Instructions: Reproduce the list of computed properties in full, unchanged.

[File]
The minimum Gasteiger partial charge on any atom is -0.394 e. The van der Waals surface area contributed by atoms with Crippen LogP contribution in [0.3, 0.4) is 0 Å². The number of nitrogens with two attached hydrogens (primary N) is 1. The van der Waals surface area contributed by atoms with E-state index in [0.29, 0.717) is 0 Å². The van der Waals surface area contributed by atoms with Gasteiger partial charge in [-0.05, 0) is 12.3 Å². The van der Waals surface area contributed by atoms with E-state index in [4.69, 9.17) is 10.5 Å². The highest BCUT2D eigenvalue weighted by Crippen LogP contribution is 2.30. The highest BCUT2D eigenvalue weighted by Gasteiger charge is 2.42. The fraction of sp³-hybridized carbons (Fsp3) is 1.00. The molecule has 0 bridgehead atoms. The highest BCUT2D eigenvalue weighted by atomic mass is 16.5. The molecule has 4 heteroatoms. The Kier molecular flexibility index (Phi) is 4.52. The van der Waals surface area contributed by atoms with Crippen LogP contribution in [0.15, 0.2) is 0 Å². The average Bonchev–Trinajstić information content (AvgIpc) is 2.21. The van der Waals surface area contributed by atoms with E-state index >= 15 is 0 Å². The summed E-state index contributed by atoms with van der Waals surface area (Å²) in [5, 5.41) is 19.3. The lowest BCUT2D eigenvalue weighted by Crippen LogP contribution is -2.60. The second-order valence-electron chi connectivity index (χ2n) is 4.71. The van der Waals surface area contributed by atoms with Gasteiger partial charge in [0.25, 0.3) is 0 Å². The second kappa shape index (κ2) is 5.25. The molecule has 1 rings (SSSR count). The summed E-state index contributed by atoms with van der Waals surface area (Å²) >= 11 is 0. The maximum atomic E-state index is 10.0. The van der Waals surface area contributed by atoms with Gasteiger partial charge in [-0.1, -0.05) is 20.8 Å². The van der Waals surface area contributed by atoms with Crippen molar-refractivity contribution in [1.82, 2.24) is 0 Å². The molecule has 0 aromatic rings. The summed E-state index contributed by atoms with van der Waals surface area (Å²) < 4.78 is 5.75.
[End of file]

The minimum Gasteiger partial charge on any atom is -0.394 e. The van der Waals surface area contributed by atoms with Crippen LogP contribution in [0.3, 0.4) is 0 Å². The number of nitrogens with two attached hydrogens (primary N) is 1. The van der Waals surface area contributed by atoms with E-state index in [0.29, 0.717) is 0 Å². The van der Waals surface area contributed by atoms with Gasteiger partial charge in [-0.05, 0) is 12.3 Å². The van der Waals surface area contributed by atoms with E-state index in [4.69, 9.17) is 10.5 Å². The highest BCUT2D eigenvalue weighted by Crippen LogP contribution is 2.30. The highest BCUT2D eigenvalue weighted by Gasteiger charge is 2.42. The fraction of sp³-hybridized carbons (Fsp3) is 1.00. The molecule has 0 bridgehead atoms. The highest BCUT2D eigenvalue weighted by atomic mass is 16.5. The molecule has 4 heteroatoms. The Kier molecular flexibility index (Phi) is 4.52. The van der Waals surface area contributed by atoms with Crippen LogP contribution in [0.15, 0.2) is 0 Å². The average Bonchev–Trinajstić information content (AvgIpc) is 2.21. The van der Waals surface area contributed by atoms with E-state index >= 15 is 0 Å². The summed E-state index contributed by atoms with van der Waals surface area (Å²) in [5, 5.41) is 19.3. The lowest BCUT2D eigenvalue weighted by Crippen LogP contribution is -2.60. The second-order valence-electron chi connectivity index (χ2n) is 4.71. The van der Waals surface area contributed by atoms with Gasteiger partial charge in [0.25, 0.3) is 0 Å². The second kappa shape index (κ2) is 5.25. The molecule has 1 rings (SSSR count). The summed E-state index contributed by atoms with van der Waals surface area (Å²) >= 11 is 0. The maximum atomic E-state index is 10.0. The van der Waals surface area contributed by atoms with Gasteiger partial charge in [-0.1, -0.05) is 20.8 Å². The van der Waals surface area contributed by atoms with Crippen molar-refractivity contribution in [1.82, 2.24) is 0 Å². The molecule has 0 aromatic rings. The summed E-state index contributed by atoms with van der Waals surface area (Å²) < 4.78 is 5.75.